Slightly sweet, these ribs get the full benefit of the flavor of star anise, both whole and ground in the Chinese five-spice powder. Adapted from cookbook author Corinne Trang.

1/2 cup sugar
1/3 cup rice vinegar
6 cups low-sodium beef broth
1/2 cup fish sauce or soy sauce
4 pounds bone-in short ribs
6 small dried red chili peppers, seeded if desired
10 to 12 cloves garlic (1 head)
6 scallions, trimmed and cut lengthwise in half
4-inch piece peeled ginger root, cut crosswise into very thin slices
2 sticks ground cinnamon
4 pieces whole star anise
2 teaspoons Chinese five-spice powder
Florets from 2 large heads heads broccoli (slightly more than 3/4 pound total)

Combine the sugar and 2 tablespoons of the vinegar in a large pot or Dutch oven over medium-low heat. Cook for about 5 minutes, stirring occasionally, until the sugar has dissolved and the mixture caramelizes.

Add the beef broth and the fish sauce or soy sauce, along with the remaining vinegar; stir until the caramelized mixture melts.

Add the short ribs, chili peppers, garlic, scallions, ginger, cinnamon, star anise and five-spice powder. Reduce the heat to low, cover and cook for about 4 hours, stirring occasionally, until the short ribs are fork-tender and fall off the bone. Mash the garlic cloves, if desired, and stir them into the braising liquid. Discard the star anise and the bones.

Heat an inch of water in a medium pot over high heat. Once it comes to a boil, add the broccoli florets. Cover and steam for about 5 minutes.

Divide the ribs and broccoli among individual plates, spooning some of the braising liquid over the meat; serve hot.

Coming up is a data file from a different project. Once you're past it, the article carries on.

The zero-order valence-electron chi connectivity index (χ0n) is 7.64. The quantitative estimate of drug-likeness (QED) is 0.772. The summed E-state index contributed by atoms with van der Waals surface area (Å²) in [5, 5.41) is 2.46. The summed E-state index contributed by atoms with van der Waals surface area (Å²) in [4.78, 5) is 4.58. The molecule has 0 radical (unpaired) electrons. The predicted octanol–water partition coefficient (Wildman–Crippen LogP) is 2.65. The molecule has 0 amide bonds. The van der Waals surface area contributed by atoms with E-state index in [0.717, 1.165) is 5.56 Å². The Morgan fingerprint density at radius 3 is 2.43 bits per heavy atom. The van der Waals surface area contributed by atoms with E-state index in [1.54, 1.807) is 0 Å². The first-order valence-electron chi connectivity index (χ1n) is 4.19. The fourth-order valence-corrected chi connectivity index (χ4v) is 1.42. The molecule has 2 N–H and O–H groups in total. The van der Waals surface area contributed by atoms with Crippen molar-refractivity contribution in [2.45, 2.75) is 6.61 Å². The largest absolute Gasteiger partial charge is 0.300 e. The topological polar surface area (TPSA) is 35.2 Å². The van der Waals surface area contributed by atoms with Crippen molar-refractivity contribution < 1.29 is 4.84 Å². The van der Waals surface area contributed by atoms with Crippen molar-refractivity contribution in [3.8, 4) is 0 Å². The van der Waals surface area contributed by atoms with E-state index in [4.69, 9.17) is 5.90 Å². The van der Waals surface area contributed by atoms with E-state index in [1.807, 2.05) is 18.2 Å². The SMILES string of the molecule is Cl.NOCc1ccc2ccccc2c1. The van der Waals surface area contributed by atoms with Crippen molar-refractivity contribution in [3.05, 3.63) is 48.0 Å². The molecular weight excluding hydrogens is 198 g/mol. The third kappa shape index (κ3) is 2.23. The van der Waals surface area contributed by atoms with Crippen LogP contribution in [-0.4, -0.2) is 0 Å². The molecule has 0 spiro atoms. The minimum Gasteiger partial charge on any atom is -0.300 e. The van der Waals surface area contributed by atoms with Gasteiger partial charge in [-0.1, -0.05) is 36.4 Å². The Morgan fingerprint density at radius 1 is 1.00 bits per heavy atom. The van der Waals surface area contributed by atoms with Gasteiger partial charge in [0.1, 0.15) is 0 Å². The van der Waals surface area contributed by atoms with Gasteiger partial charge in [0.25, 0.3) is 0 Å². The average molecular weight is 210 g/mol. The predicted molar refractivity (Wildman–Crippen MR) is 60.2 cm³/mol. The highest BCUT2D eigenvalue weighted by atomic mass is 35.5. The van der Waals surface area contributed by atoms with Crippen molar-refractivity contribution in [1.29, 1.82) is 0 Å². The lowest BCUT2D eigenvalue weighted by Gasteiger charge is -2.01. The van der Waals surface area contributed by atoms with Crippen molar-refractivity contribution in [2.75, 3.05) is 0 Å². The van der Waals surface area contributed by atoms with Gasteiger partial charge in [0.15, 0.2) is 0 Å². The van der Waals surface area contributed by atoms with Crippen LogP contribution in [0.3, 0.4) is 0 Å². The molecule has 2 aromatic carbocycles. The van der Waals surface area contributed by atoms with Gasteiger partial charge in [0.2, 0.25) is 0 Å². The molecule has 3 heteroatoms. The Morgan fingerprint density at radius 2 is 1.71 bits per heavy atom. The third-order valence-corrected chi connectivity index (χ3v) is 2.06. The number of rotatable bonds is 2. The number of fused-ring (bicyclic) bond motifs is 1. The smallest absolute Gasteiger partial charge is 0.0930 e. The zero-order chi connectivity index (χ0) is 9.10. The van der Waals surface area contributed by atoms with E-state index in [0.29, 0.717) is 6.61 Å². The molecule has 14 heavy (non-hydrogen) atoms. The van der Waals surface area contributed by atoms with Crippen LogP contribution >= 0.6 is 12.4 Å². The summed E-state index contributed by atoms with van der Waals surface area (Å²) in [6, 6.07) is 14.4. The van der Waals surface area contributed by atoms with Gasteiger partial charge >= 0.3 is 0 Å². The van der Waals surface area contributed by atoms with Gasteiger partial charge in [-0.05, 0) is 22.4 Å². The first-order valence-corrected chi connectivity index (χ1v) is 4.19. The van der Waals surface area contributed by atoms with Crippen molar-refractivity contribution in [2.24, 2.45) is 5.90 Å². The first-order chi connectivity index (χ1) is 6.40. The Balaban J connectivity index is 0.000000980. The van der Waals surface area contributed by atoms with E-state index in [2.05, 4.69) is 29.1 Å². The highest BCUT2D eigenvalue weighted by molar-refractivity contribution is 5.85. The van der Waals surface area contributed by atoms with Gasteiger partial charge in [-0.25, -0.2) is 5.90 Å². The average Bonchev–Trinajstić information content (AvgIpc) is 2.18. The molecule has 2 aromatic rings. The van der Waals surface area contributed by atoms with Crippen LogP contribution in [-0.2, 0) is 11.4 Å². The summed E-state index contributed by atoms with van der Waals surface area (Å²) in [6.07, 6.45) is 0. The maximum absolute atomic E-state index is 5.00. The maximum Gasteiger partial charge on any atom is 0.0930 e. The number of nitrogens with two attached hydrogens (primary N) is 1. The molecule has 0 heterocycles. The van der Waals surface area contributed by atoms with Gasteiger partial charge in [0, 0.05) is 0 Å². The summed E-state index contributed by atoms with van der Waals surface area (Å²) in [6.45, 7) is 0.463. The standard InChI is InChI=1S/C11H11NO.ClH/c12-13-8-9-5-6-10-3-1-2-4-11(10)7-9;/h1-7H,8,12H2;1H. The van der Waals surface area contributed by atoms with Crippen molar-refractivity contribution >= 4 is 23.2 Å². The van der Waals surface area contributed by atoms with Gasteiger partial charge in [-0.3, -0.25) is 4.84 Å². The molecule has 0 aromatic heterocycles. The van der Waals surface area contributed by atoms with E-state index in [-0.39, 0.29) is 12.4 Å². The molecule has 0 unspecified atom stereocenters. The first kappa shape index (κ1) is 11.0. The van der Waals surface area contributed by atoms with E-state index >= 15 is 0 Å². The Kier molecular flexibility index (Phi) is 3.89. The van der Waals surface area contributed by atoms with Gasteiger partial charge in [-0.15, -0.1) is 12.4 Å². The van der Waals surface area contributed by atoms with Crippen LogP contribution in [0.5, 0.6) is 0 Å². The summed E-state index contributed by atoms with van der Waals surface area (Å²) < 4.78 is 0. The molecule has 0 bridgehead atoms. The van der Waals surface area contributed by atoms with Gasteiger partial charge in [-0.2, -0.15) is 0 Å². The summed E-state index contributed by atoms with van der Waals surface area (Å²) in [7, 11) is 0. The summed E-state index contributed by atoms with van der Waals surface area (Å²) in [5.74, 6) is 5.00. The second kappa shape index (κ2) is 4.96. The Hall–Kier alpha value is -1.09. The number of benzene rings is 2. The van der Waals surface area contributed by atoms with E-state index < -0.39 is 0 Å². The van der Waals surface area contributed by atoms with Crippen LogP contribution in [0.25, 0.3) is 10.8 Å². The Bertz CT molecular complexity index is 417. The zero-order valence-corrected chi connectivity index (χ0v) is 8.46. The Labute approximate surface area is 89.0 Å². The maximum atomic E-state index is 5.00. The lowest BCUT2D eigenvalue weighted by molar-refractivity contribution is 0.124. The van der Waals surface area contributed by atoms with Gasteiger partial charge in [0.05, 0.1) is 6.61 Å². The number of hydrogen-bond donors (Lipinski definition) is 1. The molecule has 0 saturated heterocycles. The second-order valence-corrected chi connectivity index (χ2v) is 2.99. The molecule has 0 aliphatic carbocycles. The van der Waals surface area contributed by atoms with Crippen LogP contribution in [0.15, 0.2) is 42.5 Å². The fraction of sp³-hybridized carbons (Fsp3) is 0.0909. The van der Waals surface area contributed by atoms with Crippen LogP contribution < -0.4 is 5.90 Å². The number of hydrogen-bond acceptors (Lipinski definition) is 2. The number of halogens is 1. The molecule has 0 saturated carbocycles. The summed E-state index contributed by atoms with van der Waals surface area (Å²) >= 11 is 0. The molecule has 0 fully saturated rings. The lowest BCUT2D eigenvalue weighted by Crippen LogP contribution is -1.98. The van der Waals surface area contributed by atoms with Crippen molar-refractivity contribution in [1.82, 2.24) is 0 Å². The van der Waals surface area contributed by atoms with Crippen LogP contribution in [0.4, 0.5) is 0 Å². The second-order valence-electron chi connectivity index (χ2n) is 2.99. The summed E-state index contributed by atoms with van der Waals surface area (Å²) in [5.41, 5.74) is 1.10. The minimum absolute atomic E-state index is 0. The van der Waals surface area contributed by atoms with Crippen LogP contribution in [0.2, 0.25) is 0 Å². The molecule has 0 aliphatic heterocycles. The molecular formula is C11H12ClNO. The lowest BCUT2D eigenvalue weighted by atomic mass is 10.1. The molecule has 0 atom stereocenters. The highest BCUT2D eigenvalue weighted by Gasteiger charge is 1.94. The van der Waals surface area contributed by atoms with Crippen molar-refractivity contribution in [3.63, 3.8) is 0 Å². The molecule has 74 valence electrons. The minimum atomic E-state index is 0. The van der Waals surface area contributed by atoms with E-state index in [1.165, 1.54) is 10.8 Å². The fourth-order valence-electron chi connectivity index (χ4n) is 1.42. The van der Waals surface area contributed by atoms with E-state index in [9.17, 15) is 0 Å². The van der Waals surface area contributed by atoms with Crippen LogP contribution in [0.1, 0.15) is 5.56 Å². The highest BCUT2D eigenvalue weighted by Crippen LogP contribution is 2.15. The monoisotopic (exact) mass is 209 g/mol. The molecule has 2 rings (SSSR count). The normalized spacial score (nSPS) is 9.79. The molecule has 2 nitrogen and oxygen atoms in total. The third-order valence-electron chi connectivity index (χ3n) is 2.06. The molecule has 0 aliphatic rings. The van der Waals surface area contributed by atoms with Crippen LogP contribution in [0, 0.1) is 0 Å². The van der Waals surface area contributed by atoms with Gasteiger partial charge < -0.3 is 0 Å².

Per serving (based on 8): 829 calories, 39 g protein, 6 g carbohydrates, 72 g fat, 30 g saturated fat, 160 mg cholesterol, 318 mg sodium, 1 g dietary fiber, 3 g sugar

By The Food Section  |  September 4, 2009; 7:00 AM ET
Categories:  I Spice , Recipes  | Tags: Monica Bhide, recipes, star anise  
Save & Share:  Send E-mail   Facebook   Twitter   Digg   Yahoo Buzz   Del.icio.us   StumbleUpon   Technorati   Google Buzz   Previous: Slow Food Eats In for School Lunch Reform
Next: Everything Goes Better 'Avec Eric'

Comments

Thanks for this beautiful piece Monica. Star Anise could be my favorite spice ever. I use it whole to infuse caramel sauces, rub it ground onto pork shoulder with salt & pepper to long braise in wine for the most simple, magnificent roast, use it combined with citrus for beef stews. It's heady perfume always knocks me over.

Posted by: DanaTommasino | September 4, 2009 10:24 AM | Report abuse

Many thanks for the post. I have some star anise that I purchased awhile ago to make five spice powder. There it sits, plaintively saying--please use me. I found a recipe for carrot soup flavored with star anise, though haven't tried it yet. I'll give it a go along with the cod recipe.

BB

Posted by: FairlingtonBlade | September 7, 2009 4:23 PM | Report abuse

The comments to this entry are closed.

 
 
RSS Feed
Subscribe to The Post

© 2010 The Washington Post Company